Is scarlet fever common?
People sometimes mistakenly believe that scarlet fever is a tropical disease but in fact it is common here in the UK.
For the last five years there has been around 14,000 reported cases of scarlet fever each season, however according to Public Health England this is now declining with 9,887 cases of scarlet fever reported since mid-September 2018.
The illness, also known as scarlatina, is highly infectious and strikes most commonly in children under the age of ten, although people of any age can get it.
It is caused by bacteria known as group A streptococcus (GAS) which are found on the skin and the throat. In the past it might have been a cause of infant death but these days it is easily treated with medication and antibiotics.
What are the symptoms of scarlet fever?
The most usual symptoms are a sore throat, high temperature and flushed, red cheeks which resemble sunburn, as well as a blotchy rash and swollen glands in the neck.
Scarlet fever is sometimes accompanied by vomiting, and a white coating on the tongue. Children who have recently had impetigo may later develop scarlet fever.
The rash usually starts on the chest or stomach before spreading to other areas. The blotches may join up leaving large red patches of skin, which turn white if you press a glass on them. The white coating on the tongue may peel off after a few days leaving it red and swollen – this is known as ‘strawberry tongue’.
Will scarlet fever go away on its own?
If scarlet fever is left untreated for too long, there may be complications from scarlet fever including ear and lung infections.
In severe cases, the illness may lead to pneumonia, meningitis and rheumatic fever, so it’s important to see a doctor as soon as you suspect your child has it, so appropriate antibiotics can be prescribed and taken as soon as possible
The quicker it is diagnosed, and medication prescribed, the faster your child will recover and the less likelihood there will be of complications.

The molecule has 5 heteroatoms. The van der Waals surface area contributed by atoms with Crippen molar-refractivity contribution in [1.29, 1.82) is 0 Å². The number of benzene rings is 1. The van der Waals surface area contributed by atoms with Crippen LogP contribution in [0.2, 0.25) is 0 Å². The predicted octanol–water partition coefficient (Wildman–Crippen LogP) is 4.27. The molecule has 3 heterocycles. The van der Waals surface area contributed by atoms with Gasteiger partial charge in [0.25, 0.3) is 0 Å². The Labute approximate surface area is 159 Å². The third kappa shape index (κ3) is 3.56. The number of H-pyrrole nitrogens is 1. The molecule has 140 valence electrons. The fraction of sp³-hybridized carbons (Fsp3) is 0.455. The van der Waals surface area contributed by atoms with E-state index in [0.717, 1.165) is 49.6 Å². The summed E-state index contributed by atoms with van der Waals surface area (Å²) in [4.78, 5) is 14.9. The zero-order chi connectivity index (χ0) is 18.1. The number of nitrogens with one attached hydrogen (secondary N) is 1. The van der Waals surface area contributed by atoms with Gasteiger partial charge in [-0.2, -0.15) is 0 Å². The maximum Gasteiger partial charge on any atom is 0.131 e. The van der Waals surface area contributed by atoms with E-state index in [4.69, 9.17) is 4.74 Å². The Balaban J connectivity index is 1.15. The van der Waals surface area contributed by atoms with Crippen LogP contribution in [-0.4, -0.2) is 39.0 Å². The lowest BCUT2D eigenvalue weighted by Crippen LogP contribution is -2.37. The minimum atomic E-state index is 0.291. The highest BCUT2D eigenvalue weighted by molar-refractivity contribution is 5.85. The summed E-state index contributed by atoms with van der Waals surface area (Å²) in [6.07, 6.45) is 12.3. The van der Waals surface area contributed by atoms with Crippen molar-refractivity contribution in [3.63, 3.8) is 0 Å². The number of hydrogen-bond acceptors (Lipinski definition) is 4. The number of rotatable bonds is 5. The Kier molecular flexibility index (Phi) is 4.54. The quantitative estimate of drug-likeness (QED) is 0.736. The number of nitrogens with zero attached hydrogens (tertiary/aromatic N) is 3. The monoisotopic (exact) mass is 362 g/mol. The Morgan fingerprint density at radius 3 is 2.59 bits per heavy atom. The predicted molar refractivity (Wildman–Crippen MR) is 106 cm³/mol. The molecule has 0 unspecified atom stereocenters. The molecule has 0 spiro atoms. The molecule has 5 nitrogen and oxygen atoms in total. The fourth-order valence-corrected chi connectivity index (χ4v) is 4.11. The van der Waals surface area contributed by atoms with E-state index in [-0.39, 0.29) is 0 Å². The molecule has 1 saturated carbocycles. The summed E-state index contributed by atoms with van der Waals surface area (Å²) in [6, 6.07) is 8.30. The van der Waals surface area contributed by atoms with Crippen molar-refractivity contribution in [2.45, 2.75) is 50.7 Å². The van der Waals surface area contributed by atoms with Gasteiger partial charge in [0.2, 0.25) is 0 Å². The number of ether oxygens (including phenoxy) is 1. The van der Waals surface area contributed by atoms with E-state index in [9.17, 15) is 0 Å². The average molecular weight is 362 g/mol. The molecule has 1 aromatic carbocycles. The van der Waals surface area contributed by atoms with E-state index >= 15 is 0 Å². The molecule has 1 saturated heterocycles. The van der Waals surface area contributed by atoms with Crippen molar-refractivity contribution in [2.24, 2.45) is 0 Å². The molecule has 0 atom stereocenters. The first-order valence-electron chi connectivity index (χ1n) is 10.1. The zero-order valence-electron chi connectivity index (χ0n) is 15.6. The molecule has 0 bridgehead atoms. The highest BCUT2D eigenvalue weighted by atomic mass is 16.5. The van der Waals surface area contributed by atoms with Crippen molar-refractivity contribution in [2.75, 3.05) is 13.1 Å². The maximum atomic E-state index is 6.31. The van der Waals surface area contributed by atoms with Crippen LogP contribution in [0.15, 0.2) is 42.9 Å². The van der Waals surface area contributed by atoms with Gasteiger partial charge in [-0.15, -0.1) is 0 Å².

GPs may take a throat swab or ask for a blood test to confirm their diagnosis.
To help with symptoms, in addition to the prescribed medication, the patient should be given cool drinks and soft food to eat that doesn’t irritate their throat.
Calamine cream and antihistamines can help with itching.
'When I took off his vest at bath time I got a shock'
Sara Jenkins-Wright thought her four-year-old son had a bad cold until she undressed him one evening and saw the rash on his chest. “He had been really grisly for a few days but there were lots of colds and sniffles at his nursery, so I thought it was just that,” Sara said.
“When I took off his vest at bath time, it was a real shock. His chest was red and blotchy. We rang 111 and from my description they told us it was probably scarlet fever but advised us to go to the doctor, and the GP confirmed it the following day. I had never heard of this illness before, so it gave us a bit of a fright.”
Her doctors prescribed antibiotics and her son was well again about a week later.
How do I stop other members of my family catching it?
Doctors say that because scarlet fever is contagious, tissues should be used to catch coughs and sneezes, and then quickly discarded, and families should avoid sharing towels or bed linen, if a child is infected.
Hands should be washed regularly to avoid spreading germs.
There is currently no vaccine for scarlet fever.
This article was written for the Early Years Alliance by Dorothy Lepowska-Hudson and is for information purposes only. To get a diagnosis for you or your family, you should always consult a medical professional.